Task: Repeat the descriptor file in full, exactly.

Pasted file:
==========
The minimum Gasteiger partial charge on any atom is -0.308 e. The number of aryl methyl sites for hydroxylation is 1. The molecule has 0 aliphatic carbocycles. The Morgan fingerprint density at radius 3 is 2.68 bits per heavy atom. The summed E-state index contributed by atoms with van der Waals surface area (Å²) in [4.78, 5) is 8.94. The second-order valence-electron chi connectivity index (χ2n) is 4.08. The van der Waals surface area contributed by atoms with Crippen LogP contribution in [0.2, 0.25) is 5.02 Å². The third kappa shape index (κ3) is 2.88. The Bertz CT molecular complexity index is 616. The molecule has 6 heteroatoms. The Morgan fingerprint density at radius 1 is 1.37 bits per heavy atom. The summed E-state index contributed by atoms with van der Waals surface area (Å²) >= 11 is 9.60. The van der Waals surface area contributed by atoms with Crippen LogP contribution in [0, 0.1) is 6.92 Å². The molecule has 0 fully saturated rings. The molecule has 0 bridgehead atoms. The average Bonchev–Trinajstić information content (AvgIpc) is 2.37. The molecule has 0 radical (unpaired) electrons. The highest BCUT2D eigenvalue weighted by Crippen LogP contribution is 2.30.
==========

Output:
The minimum Gasteiger partial charge on any atom is -0.308 e. The number of aryl methyl sites for hydroxylation is 1. The molecule has 0 aliphatic carbocycles. The Morgan fingerprint density at radius 3 is 2.68 bits per heavy atom. The summed E-state index contributed by atoms with van der Waals surface area (Å²) in [4.78, 5) is 8.94. The second-order valence-electron chi connectivity index (χ2n) is 4.08. The van der Waals surface area contributed by atoms with Crippen LogP contribution in [0.2, 0.25) is 5.02 Å². The third kappa shape index (κ3) is 2.88. The Bertz CT molecular complexity index is 616. The molecule has 6 heteroatoms. The Morgan fingerprint density at radius 1 is 1.37 bits per heavy atom. The summed E-state index contributed by atoms with van der Waals surface area (Å²) >= 11 is 9.60. The van der Waals surface area contributed by atoms with Crippen LogP contribution in [0, 0.1) is 6.92 Å². The molecule has 0 fully saturated rings. The molecule has 0 bridgehead atoms. The average Bonchev–Trinajstić information content (AvgIpc) is 2.37. The molecule has 0 radical (unpaired) electrons. The highest BCUT2D eigenvalue weighted by Crippen LogP contribution is 2.30.